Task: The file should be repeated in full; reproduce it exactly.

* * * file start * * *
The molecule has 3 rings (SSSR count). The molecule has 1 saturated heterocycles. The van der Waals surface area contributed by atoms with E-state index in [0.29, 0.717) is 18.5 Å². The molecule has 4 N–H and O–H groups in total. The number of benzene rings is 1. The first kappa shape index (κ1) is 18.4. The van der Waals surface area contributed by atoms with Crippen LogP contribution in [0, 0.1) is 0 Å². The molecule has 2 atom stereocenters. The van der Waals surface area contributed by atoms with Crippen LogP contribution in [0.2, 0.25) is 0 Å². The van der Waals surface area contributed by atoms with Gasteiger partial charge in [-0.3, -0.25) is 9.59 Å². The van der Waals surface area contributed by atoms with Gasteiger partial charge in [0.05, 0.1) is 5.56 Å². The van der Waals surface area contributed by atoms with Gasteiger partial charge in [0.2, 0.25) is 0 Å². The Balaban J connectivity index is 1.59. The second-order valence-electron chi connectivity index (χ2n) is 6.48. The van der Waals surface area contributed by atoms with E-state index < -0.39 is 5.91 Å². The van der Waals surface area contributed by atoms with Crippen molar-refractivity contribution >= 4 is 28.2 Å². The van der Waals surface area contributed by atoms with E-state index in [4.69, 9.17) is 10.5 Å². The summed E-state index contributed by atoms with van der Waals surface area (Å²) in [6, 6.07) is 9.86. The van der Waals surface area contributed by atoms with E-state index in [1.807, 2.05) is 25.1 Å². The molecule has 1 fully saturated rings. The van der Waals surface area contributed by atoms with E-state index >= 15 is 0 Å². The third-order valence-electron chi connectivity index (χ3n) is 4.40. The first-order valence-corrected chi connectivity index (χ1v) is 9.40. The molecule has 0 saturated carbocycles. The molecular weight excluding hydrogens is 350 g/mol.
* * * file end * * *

The molecule has 3 rings (SSSR count). The molecule has 1 saturated heterocycles. The van der Waals surface area contributed by atoms with E-state index in [0.29, 0.717) is 18.5 Å². The molecule has 4 N–H and O–H groups in total. The number of benzene rings is 1. The first kappa shape index (κ1) is 18.4. The van der Waals surface area contributed by atoms with Crippen LogP contribution in [0, 0.1) is 0 Å². The molecule has 2 atom stereocenters. The van der Waals surface area contributed by atoms with Crippen LogP contribution in [0.2, 0.25) is 0 Å². The van der Waals surface area contributed by atoms with Gasteiger partial charge in [-0.3, -0.25) is 9.59 Å². The van der Waals surface area contributed by atoms with Gasteiger partial charge in [0.05, 0.1) is 5.56 Å². The van der Waals surface area contributed by atoms with Gasteiger partial charge in [0.2, 0.25) is 0 Å². The Balaban J connectivity index is 1.59. The second-order valence-electron chi connectivity index (χ2n) is 6.48. The van der Waals surface area contributed by atoms with E-state index < -0.39 is 5.91 Å². The van der Waals surface area contributed by atoms with Crippen molar-refractivity contribution >= 4 is 28.2 Å². The van der Waals surface area contributed by atoms with E-state index in [4.69, 9.17) is 10.5 Å². The summed E-state index contributed by atoms with van der Waals surface area (Å²) in [6, 6.07) is 9.86. The van der Waals surface area contributed by atoms with E-state index in [1.807, 2.05) is 25.1 Å². The molecule has 1 fully saturated rings. The van der Waals surface area contributed by atoms with E-state index >= 15 is 0 Å². The third-order valence-electron chi connectivity index (χ3n) is 4.40. The first-order valence-corrected chi connectivity index (χ1v) is 9.40. The molecule has 0 saturated carbocycles. The molecular weight excluding hydrogens is 350 g/mol.